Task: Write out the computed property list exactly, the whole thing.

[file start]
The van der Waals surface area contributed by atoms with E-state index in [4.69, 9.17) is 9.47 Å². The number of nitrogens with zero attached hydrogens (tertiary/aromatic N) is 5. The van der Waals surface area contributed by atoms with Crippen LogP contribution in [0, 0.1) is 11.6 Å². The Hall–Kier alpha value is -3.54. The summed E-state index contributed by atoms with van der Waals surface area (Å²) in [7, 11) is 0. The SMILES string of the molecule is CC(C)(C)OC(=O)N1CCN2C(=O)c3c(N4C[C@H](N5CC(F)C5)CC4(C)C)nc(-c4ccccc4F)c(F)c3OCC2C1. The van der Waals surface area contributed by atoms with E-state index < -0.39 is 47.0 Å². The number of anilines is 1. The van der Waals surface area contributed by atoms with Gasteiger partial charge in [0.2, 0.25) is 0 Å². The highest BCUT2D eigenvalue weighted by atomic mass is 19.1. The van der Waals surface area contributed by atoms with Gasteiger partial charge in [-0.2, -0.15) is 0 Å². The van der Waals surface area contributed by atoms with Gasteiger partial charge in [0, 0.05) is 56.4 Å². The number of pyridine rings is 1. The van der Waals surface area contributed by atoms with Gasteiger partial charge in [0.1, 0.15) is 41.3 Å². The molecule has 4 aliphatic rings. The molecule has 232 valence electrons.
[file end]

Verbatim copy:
The van der Waals surface area contributed by atoms with E-state index in [4.69, 9.17) is 9.47 Å². The number of nitrogens with zero attached hydrogens (tertiary/aromatic N) is 5. The van der Waals surface area contributed by atoms with Crippen LogP contribution in [0, 0.1) is 11.6 Å². The Hall–Kier alpha value is -3.54. The summed E-state index contributed by atoms with van der Waals surface area (Å²) in [7, 11) is 0. The SMILES string of the molecule is CC(C)(C)OC(=O)N1CCN2C(=O)c3c(N4C[C@H](N5CC(F)C5)CC4(C)C)nc(-c4ccccc4F)c(F)c3OCC2C1. The van der Waals surface area contributed by atoms with E-state index < -0.39 is 47.0 Å². The number of anilines is 1. The van der Waals surface area contributed by atoms with Gasteiger partial charge in [0.2, 0.25) is 0 Å². The highest BCUT2D eigenvalue weighted by atomic mass is 19.1. The van der Waals surface area contributed by atoms with Gasteiger partial charge in [-0.2, -0.15) is 0 Å². The van der Waals surface area contributed by atoms with Gasteiger partial charge in [0, 0.05) is 56.4 Å². The number of pyridine rings is 1. The van der Waals surface area contributed by atoms with Gasteiger partial charge in [0.1, 0.15) is 41.3 Å². The molecule has 4 aliphatic rings. The molecule has 232 valence electrons.